It took the force of personality of Fran Wilde to pull together Wellington over six years; we don't have that time now. If Mallard can pull it off, I might even choose not to spit on him next time I see him. Just bloody well do it, and make sure you do it bloody well.


Anonymous said...

Live virtually next door to eden park.. Traffic is bugger all of a hassle really.

Besides, everyone who moved there, moved in to property inf ull knowledge that there would be sport there. So we can hardly complain - its as silly as moving in next to a night club and complaining about the noise/drunks etc..

The whole thing reminds me of the simpsons episode about the Monorail..




Insolent Prick said...

I actually agree, MikeE. It's not a huge issue to the residents; the real issue is that there's bugger-all transport infrastructure and parking facilities around Eden Park, and it's a bloody hassle for non-residents to get to the Park. We cannot seriously expect to host sixty thousand people at a world cup final with invitations for them to pay $20 to park on a neighbour's lawn!

It's a stupid idea to have a national stadium in the middle of a residential suburb.

Anonymous said...

Intially the cost thing was a real impediment to my approval for a waterfront stadium. It was simply not justifiable to spend $1000000000 of taxpayer money on something that would only be used 10 times a year. But on balance, the govt shovels nearly that amount down the WINZ toilet every fortnight and what do we have to shoe for most of that?
Having been in Brisbane when the then newly elected Labor state govt awarded their crony supporters who happened to own Laing Park the stadium contract, rather than going for the proposed Roma St Station disused railyards site, realised they had lost a major opportunity to set inner city Brizzy alight almost every weekend. At the same time Jeff Kennett was re-invigorating melbourne, with the result that 10 years later Melbourne is now voted one the best cities in the world for events. Essentiallythey now have a major world scale event every other month on average, bringing in millions of visitors each year.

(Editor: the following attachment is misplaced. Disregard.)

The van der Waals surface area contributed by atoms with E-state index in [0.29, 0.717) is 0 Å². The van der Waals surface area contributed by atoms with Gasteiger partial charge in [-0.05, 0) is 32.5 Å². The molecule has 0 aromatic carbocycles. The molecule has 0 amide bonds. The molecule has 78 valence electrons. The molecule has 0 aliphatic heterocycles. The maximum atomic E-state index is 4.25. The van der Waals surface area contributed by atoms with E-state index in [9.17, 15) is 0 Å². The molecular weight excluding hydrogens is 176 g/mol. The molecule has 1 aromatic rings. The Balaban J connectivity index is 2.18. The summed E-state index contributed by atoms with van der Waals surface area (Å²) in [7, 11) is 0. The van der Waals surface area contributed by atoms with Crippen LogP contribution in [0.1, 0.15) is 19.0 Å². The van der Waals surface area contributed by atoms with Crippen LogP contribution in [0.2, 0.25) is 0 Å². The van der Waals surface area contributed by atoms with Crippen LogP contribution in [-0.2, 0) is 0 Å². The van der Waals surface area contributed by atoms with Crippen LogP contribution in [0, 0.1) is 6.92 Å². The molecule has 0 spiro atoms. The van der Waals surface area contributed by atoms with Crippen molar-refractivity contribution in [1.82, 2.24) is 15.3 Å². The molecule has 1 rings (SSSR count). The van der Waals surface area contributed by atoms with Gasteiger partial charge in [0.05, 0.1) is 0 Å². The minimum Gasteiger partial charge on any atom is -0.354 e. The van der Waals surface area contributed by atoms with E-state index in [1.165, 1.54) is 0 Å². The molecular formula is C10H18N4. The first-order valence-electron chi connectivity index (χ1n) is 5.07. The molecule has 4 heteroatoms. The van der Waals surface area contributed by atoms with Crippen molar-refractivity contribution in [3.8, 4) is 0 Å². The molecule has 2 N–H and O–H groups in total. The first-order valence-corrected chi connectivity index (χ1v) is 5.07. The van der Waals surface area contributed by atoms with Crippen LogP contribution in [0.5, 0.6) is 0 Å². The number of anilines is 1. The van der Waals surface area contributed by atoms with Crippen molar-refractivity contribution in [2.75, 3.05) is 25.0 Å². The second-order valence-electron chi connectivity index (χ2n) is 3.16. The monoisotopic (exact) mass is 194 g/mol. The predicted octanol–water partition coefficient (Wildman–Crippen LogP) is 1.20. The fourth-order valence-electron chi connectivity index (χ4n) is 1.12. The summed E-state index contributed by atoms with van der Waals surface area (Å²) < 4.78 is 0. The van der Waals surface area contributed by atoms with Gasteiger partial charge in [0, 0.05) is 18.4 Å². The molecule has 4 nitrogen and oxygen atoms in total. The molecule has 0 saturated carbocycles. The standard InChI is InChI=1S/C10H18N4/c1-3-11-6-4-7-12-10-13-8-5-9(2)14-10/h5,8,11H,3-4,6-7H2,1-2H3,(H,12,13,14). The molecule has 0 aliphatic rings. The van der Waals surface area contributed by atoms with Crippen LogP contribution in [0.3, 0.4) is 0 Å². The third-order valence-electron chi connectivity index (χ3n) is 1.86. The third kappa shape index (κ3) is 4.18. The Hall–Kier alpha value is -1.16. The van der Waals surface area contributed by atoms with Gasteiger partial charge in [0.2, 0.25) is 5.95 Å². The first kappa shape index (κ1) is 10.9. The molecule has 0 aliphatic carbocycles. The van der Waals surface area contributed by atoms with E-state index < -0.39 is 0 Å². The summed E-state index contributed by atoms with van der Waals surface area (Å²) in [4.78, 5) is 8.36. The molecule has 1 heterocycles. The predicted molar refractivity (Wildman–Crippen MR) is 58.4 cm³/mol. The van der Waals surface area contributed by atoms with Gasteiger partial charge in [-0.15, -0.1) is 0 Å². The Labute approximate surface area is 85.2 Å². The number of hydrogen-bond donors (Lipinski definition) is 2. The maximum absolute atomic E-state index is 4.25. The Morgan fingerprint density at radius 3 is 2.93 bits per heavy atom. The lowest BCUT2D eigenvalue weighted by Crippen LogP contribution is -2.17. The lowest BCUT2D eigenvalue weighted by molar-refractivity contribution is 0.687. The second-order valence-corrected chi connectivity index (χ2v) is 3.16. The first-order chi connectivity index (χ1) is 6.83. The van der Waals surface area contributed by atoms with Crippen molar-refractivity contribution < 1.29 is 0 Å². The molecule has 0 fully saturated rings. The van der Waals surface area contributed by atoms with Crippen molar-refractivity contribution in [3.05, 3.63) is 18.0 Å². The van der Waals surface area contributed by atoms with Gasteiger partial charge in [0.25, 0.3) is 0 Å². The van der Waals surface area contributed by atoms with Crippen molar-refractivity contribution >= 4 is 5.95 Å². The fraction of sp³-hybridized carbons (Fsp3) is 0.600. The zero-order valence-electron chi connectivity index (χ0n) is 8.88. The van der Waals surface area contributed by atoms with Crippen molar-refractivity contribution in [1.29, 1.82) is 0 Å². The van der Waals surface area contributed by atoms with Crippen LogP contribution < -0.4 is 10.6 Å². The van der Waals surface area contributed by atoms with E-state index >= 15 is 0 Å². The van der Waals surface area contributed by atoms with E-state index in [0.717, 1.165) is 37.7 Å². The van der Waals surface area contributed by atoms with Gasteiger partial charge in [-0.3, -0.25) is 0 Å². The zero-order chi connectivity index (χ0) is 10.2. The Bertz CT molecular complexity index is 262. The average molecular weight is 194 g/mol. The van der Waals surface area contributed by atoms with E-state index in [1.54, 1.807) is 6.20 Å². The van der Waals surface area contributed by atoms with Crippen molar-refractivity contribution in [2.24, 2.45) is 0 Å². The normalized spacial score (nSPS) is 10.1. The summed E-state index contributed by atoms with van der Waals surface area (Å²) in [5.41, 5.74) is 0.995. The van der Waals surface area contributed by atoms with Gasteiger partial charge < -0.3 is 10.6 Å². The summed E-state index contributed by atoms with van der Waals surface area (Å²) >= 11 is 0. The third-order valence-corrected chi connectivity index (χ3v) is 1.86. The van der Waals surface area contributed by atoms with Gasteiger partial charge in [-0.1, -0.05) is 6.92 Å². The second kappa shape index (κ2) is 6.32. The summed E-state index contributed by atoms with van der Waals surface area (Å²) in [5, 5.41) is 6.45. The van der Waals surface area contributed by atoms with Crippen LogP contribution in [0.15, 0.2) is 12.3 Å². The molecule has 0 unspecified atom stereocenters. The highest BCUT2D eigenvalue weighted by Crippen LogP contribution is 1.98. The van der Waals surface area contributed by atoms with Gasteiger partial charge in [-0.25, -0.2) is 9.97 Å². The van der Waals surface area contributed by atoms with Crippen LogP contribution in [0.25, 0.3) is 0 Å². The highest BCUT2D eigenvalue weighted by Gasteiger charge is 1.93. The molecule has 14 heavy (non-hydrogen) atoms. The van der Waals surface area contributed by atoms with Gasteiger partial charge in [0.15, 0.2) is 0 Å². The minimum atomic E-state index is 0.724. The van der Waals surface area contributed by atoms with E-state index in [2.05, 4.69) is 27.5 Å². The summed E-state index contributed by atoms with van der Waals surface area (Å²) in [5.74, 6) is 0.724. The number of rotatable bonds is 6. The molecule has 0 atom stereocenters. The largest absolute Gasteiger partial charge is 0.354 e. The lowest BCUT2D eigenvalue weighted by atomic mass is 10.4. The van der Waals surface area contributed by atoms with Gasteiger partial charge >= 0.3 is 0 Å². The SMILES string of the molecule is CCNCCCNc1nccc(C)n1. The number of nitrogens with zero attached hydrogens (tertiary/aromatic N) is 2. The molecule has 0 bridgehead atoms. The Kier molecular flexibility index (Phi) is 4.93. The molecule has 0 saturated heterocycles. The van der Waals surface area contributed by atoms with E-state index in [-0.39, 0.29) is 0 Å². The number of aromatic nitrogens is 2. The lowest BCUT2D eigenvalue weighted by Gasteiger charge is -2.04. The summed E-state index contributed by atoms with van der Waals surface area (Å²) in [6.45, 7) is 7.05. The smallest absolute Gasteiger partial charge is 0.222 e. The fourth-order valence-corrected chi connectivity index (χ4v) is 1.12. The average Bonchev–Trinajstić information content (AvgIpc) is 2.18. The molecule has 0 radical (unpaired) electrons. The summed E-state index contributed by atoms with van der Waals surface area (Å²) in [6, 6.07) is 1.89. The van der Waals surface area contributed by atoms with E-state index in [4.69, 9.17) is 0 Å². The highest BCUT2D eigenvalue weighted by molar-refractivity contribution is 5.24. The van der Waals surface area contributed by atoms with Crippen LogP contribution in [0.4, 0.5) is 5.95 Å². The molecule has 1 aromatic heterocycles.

So I applied the Kennet test, of will this make the city a more vibrant one? The only answer is that it will.
Yes this stadium will be expensive, but it will work, wespecially if they are able to give it multi-use abilities like a berth, and have everyday activities like a tourist centre, and function centre built into the thing. They could even have a hotel tacked onto the side of the thing if necessary to split costs and increase revenue (from rent) like in canada.
The govt seem determined to not leave national any funds for when they relinquish power, and will blow the Billion bucks anyway, so why not a national stadium?
It is not as if they are going to finish eden park, properly by building a subway, and bus interchange with dedicated carparking underneath it.

However I fear that NZ's pathetic we can't do that here sentiment will kill it, and that Mallard has ensured this is to be the path, by leaving up to the councils to decide.

It would a delicious Irony though, to have John Key opening the new stadium in 2011. I would pay to see the Duck's face then, I wounder if it would look like a Heinie had been shoved up his heiny